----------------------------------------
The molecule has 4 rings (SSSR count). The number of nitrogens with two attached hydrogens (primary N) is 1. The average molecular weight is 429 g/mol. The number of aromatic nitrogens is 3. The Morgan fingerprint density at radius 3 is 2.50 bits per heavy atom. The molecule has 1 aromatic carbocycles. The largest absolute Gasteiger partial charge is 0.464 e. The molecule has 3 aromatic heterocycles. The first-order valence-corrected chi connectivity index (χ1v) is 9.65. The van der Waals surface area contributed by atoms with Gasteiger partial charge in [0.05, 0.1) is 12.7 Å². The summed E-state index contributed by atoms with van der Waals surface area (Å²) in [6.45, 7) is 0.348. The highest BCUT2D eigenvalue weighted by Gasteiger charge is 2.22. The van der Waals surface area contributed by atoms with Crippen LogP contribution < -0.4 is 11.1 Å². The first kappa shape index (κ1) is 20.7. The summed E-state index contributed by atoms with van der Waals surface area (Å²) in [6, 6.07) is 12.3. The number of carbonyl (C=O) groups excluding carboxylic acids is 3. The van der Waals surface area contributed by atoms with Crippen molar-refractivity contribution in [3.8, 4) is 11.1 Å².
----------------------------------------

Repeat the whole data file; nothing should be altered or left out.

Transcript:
The molecule has 4 rings (SSSR count). The number of nitrogens with two attached hydrogens (primary N) is 1. The average molecular weight is 429 g/mol. The number of aromatic nitrogens is 3. The Morgan fingerprint density at radius 3 is 2.50 bits per heavy atom. The molecule has 1 aromatic carbocycles. The largest absolute Gasteiger partial charge is 0.464 e. The molecule has 3 aromatic heterocycles. The first-order valence-corrected chi connectivity index (χ1v) is 9.65. The van der Waals surface area contributed by atoms with Gasteiger partial charge in [0.05, 0.1) is 12.7 Å². The summed E-state index contributed by atoms with van der Waals surface area (Å²) in [6.45, 7) is 0.348. The highest BCUT2D eigenvalue weighted by Gasteiger charge is 2.22. The van der Waals surface area contributed by atoms with Crippen LogP contribution < -0.4 is 11.1 Å². The first kappa shape index (κ1) is 20.7. The summed E-state index contributed by atoms with van der Waals surface area (Å²) in [6, 6.07) is 12.3. The number of carbonyl (C=O) groups excluding carboxylic acids is 3. The van der Waals surface area contributed by atoms with Crippen molar-refractivity contribution in [3.8, 4) is 11.1 Å².